The Caumsett Foundation

Berm and Sand Trail Restoration

ShorelineFollowing Superstorm Sandy in 2012, the most noticeable change to the beach along the peninsula that extends west along the Long Island Sound was the erosion of the berm and sand trail that separated the beach from the tidal wetland. The trail to the timber boardwalk known as Plank Road was badly damaged with three locations where the erosion allowed the storm surge from the Sound to over-wash into the tidal marsh, opening the area up to potential further damage.

The berm followed the historic alignment of Plank Road extending from Fishermen’s parking lot to the timber boardwalk and extending as a sand trail to Lloyd Point. Prior to the storm, the 1,600-foot section of the sand trail leading to the timber boardwalk was a raised berm with vegetation on each side. The berm erosion caused a substantial amount of the base materials to wash out from the trail and litter the beach, causing both a hazard to visitors and disturbance the natural aesthetic of the site (photo 2). After the storm, the original trail location was dangerous to walk along, forcing Park visitors to walk around the eroded areas and rubble. During high tides, the eroded beach route became inaccessible for maintenance and emergency vehicles.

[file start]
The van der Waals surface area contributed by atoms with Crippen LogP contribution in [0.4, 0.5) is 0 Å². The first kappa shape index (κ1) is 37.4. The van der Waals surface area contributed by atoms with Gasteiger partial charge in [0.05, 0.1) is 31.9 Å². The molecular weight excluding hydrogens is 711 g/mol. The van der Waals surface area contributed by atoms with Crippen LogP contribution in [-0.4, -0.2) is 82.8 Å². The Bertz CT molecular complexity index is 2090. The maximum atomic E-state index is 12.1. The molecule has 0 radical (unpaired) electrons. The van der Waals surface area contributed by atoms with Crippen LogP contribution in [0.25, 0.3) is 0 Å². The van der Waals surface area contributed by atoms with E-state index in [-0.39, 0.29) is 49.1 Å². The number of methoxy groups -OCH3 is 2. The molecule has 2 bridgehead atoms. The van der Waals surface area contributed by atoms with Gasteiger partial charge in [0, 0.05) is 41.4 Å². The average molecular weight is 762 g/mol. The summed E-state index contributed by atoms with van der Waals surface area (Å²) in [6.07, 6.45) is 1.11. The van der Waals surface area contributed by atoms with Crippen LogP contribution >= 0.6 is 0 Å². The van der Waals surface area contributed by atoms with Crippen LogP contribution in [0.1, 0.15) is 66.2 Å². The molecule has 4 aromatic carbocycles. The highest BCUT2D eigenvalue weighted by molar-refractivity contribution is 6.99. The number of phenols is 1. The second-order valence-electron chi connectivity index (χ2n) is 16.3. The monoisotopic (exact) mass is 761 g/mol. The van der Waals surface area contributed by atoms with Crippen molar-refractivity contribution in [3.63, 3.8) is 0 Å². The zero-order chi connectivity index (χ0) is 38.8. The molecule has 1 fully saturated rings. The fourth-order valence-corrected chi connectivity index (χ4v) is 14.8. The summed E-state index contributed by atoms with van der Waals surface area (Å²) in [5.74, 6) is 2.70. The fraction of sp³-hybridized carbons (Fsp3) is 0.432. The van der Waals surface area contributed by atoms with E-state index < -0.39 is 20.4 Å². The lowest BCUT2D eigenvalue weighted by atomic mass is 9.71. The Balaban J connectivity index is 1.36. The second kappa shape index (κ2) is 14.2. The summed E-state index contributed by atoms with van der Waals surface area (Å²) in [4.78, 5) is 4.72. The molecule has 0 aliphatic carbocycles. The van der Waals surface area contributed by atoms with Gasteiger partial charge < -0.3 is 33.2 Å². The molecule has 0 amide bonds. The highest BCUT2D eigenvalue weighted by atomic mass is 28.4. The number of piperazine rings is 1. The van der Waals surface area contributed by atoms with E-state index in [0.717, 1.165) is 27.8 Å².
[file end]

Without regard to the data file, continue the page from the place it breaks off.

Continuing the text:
The project was funded by a $225,000 grant from the Hurricane Sandy Disaster Relief Assistance Grant for Historic Properties that was obtained by the Caumsett Foundation. The grant covered the full cost of the engineering and bid documents, environmental permitting and construction costs.

The project restored the alignment of the original Plank Road from Fishermen’s parking lot to the timber boardwalk and ensures Park goers access along this trail through the rebuilding of the berm structure with the sand trail along the top (photo 3). The work to restore the trail included reconstructing the dune by relocating the boulders and rubble from that beach back to the dune base and removing visible debris and rubble materials from the beach (Photo 4). The work also included replacing the sand on the top of the berm and replanting the Sound side of the berm with native dune vegetation and installing snow fence at the toe of the dune to further aid in dune building over time.

Restoring the shoreline has allowed the alignment of the historic Plank Road to remain intact and has provided safe access of Park visitors and emergency personnel. It has also offered an alternative to walking on the shoreline, reducing the disturbances to nesting areas. Rebuilding the berm has protected the integrity of the tidal wetlands behind the berm by protecting them from the further wash-overs from the Sound.



Walking the Shoreline